New Musical Express, July 9, 1983

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NME

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Elvis Costello

Camden Dingwalls

Don Watson

And now, Ladies and Gentlemen, a story entitled "From One Great Artist To Another" or "Bisexuals to Bi-Focals".

It may seem a bit obvious nowadays to compare anyone with the great yawn-too-late sensation of the moment, but it's difficult to resist the temptation of setting Bowie and Costello, the acts this week heading back to base in the name of charity, against one another.

At the risk of sending Sylvian and the rest of the clone squad off in a pillow-gnashing tantrum, it looks blindingly clear that if there is an '80s equivalent of Bowie, it is, artistically, Costello. Apart from demonstrating an ability to produce a vast body of frighteningly wonderful songs, Elvis has played the smart guy with a series of images (in his case more musical than facial) — also, like Bowie, he's taken more than a couple of lessons from early Dylan. Somewhere in this apostolic succession, though, there's been a radical shift.

Bowie on the stage of Hammersmith Odeon is slumming it, standing on the lowest rung of his natural league, which has always been the big one. Costello, on the other hand, has always flirted more with failure. From the rusty edged psychotic bank clerk of My Aim Is True to the sad-eyed social commentator of "Shipbuilding" and "Pills And Soap," Costello has consistently placed himself on the receiving end of bad luck.

There's always been a great wave of blues splashing across his rhythm, the beautiful music of the reluctantly ugly loser. So while others bathe in stardust, it's a sad fact that Costello will stay soaked in sweat — which brings us to Dingwalls.

The fine dusting of beard has gone, there is no solo acoustic plaintiveness or piano-accompanied crooning and the horns, once used to give a soul flash to the encore, now form a less silver tongued backdrop against the boozy arrangements. Just for tonight, all fine distinction has gone, leaving a sound of brutal sway, reeking once more of backrooms and late-night drinking dives, revealing once more Elvis the pub rocker.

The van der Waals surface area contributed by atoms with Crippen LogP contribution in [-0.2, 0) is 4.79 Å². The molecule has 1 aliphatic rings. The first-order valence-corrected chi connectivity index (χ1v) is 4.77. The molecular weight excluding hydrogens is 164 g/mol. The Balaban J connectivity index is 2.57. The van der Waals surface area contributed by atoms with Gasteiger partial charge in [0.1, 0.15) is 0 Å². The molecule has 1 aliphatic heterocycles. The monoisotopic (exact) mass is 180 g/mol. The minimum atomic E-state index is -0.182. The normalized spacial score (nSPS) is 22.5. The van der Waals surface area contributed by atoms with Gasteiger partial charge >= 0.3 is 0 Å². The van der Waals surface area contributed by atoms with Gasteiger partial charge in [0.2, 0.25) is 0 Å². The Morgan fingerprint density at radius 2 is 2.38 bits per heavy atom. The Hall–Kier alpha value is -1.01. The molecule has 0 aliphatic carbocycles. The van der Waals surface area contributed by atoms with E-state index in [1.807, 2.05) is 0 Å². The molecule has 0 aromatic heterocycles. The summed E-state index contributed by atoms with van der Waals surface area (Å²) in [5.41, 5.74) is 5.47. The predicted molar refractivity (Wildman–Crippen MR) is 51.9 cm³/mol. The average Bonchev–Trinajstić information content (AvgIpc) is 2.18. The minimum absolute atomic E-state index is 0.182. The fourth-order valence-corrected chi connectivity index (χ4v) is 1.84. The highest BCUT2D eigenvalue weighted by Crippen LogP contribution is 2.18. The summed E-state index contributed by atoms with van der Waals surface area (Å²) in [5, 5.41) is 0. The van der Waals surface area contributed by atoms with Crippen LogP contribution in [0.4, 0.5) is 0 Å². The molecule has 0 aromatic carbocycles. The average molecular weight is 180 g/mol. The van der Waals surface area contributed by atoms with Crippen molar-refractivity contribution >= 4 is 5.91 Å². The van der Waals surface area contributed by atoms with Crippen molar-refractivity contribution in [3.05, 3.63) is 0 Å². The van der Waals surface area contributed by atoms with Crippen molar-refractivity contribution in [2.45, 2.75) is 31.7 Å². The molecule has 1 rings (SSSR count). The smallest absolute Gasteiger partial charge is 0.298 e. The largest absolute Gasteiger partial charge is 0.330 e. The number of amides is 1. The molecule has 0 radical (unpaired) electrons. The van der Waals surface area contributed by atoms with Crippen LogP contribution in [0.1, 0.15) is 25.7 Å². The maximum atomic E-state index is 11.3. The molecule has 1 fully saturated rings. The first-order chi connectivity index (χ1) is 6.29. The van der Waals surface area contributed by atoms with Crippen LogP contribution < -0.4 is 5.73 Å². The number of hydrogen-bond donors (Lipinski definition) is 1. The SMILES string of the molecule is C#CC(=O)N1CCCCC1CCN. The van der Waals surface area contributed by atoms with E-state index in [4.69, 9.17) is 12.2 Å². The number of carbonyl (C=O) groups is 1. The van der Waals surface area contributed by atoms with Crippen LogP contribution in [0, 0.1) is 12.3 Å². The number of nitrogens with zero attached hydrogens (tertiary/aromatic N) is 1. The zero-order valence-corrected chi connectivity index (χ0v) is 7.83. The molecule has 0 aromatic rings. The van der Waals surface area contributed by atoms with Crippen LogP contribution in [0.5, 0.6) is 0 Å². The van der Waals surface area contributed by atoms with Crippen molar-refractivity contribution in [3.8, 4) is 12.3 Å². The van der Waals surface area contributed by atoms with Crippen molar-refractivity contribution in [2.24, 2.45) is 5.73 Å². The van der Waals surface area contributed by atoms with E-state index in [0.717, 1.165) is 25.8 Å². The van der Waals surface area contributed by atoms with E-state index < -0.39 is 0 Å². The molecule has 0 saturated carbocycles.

If you wanted to stomp along, it was heaven; if you wanted to listen (and not many did) it showed just how much the songs have changed since the days when he played this for real. He's no longer frightening because he's no longer broken up and threatening to break out — he used to sound like the man who'd been a nobody for too long and was beginning to get dangerous, now he's just a town crier, beginning to get tearful.

So he sweated his way through the set, forcing the energy into it, slipping in "Backstabbers" and even tacking "Stand Down Margaret" to the back of "Big Sister's Clothes," but failing to disguise the fact that the newer songs are sinking even deeper into the realms of melancholy. "The World and His Wife" may have been skipped through with a falsely cheerful note but the tone of blue is too deep to obscure.

He played "Oliver's Army." The crowd went mad and then that was it. Elvis slunk off to drip quietly in the dressing room and I squelched off into the night.

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New Musical Express, July 9, 1983


Don Watson reviews Elvis Costello and The Attractions with The TKO Horns, Tuesday, June 28, 1983, Dingwalls, London, England.


A full page ad for " Everyday I Write The Book" appears on page 19.

Images

1983-07-09 New Musical Express clipping 01.jpg
Clipping.

1983-07-09 New Musical Express illustration.jpg
Illustration by Ian Wright.

1983-07-09 New Musical Express page 19 advertisement.jpg
Advertisement.

1983-07-09 New Musical Express cover 1.jpg
Cover.

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